Before closing the deal, he said he asked the broker what was planned for the land but received no answer.

“I can understand why they didn’t tell me what they were going to do, because I told them after the fact that I wouldn’t have sold it for a quarry,” said White, 87, who still lives on 132 acres he retained there.

“Everybody’s against it, including me, but I don’t think it’s going to be near as bad as people think,” he said, citing assurances he’d received from Vulcan officials. “They said, ‘If you didn’t look down there (into the quarry) you wouldn’t know it was there.’ ”

That scenario contrasts sharply with the picture painted Thursday by Friends of Dry Comal Creek, which has solicited support for their fight against the permit from local, state and federal elected representatives, among others.

Several officials responded by asking the TCEQ to conduct a public meeting on the project.

“This area of Comal County is surrounded by established residential properties, subdivisions and some light commercial property,” County Commissioner Scott Haag, who was on hand Thursday, said in one such letter. “I have heard from many of the property owners in this area, and they are very upset and concerned.”

TCEQ spokesman Brian McGovern said Thursday, “The application is currently in technical review. A public meeting will be scheduled sometime after the technical review is complete.”

The agency is still accepting public comments on the project.

Counties have very limited authority to regulate land uses, opposition member Mike Zimmerman told the crowd, and the quarry site is outside the limits of any city, which have greater power through zoning.

“That makes it easy pickings for Vulcan … to come in and set up shop,” he said.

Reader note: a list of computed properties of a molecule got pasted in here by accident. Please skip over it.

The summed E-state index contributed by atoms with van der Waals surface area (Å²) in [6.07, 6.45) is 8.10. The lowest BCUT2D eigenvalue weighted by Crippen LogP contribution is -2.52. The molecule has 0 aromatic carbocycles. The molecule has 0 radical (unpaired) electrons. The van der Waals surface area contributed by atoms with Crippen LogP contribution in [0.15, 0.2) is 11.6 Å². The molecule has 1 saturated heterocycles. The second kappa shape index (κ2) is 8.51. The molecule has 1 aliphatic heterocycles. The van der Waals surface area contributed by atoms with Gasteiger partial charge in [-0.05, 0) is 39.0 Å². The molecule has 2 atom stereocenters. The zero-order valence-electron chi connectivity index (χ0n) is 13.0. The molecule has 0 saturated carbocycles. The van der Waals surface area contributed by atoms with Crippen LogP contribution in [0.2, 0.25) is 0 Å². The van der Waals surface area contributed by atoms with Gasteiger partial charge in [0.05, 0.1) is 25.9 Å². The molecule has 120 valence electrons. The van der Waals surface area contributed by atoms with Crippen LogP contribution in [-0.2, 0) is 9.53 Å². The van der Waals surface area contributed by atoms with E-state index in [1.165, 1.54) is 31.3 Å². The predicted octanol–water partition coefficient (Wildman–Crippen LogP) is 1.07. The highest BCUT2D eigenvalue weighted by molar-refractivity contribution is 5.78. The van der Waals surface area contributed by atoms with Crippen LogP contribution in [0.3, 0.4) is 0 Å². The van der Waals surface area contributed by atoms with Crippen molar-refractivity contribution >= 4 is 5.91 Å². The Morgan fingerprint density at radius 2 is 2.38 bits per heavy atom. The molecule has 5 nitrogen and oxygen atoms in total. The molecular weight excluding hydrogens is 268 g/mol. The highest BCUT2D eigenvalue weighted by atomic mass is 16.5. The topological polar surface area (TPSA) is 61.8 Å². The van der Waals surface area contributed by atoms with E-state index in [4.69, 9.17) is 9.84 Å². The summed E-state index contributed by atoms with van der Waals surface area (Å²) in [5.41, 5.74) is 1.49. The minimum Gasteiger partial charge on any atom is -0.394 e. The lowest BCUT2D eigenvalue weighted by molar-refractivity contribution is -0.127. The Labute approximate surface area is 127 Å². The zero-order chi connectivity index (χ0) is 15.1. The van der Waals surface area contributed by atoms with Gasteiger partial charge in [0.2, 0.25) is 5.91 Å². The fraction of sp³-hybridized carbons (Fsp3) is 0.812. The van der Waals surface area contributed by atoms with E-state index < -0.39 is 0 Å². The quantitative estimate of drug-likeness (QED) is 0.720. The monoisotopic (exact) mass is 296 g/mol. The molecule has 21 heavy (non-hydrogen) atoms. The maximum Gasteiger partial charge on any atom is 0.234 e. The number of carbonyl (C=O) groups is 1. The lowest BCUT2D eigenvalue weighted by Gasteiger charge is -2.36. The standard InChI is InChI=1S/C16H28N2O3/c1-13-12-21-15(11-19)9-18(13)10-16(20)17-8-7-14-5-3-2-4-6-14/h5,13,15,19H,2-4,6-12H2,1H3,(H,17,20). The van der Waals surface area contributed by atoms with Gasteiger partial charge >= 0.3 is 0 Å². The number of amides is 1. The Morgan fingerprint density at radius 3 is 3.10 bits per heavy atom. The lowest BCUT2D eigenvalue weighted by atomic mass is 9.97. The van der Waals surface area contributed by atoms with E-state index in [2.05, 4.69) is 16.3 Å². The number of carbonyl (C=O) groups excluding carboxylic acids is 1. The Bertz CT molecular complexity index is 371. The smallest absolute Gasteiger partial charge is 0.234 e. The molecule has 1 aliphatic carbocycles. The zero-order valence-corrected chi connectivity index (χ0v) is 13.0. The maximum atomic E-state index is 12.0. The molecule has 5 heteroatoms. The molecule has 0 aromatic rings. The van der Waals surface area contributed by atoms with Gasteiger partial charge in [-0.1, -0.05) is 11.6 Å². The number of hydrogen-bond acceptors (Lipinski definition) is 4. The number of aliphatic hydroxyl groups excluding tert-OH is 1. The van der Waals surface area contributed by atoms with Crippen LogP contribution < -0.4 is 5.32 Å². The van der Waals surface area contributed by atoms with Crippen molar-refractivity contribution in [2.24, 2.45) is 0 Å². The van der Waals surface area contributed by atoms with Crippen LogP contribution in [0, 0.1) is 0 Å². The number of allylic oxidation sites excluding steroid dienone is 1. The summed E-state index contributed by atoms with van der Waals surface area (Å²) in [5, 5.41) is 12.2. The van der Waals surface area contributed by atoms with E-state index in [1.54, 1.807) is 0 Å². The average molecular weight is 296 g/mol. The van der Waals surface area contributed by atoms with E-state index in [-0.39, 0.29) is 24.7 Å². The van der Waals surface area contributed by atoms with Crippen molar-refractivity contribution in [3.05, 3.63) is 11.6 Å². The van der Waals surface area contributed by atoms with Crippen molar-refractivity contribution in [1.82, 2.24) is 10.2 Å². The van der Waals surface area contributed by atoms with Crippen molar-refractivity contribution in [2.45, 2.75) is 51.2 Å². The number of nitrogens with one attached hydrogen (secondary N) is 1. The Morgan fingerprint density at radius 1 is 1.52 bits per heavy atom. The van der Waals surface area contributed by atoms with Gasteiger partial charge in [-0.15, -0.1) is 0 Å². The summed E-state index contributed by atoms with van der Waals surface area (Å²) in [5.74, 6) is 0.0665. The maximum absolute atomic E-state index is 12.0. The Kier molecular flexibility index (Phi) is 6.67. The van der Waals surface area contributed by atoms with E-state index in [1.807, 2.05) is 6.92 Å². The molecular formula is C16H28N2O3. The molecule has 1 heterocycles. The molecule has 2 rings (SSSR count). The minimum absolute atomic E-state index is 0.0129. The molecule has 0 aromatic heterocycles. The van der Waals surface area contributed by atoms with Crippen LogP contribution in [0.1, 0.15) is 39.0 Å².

Fellow member Ed Harris projected that 205 trucks hauling 20 tons each around-the-clock every day would be required to move the 1.5 million tons of rock listed in the permit request.

He puffed talcum powder into the air to demonstrate how particulate matter generated by a quarry would disperse over a wide zone. Describing dust-coated landscapes he’d seen at other quarries, he said, “The trees look like something in a Johnny Depp movie.”

Guest speaker Krystal Henagan recounted recurring family health problems that she linked to pollutants from quarries near Loop 1604 and O’Connor Road, including one run by Vulcan, where she’d moved in 2013.

After wind deposited an unidentified layer of sediment in her area that damaged vegetation and vehicles’ paint, she said, “we had blood coming out of our ears and noses.”

“They don’t really make a good-faith effort to protect their community,” Henagan, representing the national antipollution group Mom’s Clean Air Force, said of Vulcan. “Thank goodness we were able to move away shortly after that.”

Burnham said Vulcan will protect air quality using the “best available control technologies” and will utilize effective dust-control measures and recycle water at the site to minimize the impact on groundwater sources.

“We are committed to working with our neighbors, answering questions and being a responsible member of the community,” he said Friday. zeke@express-news.net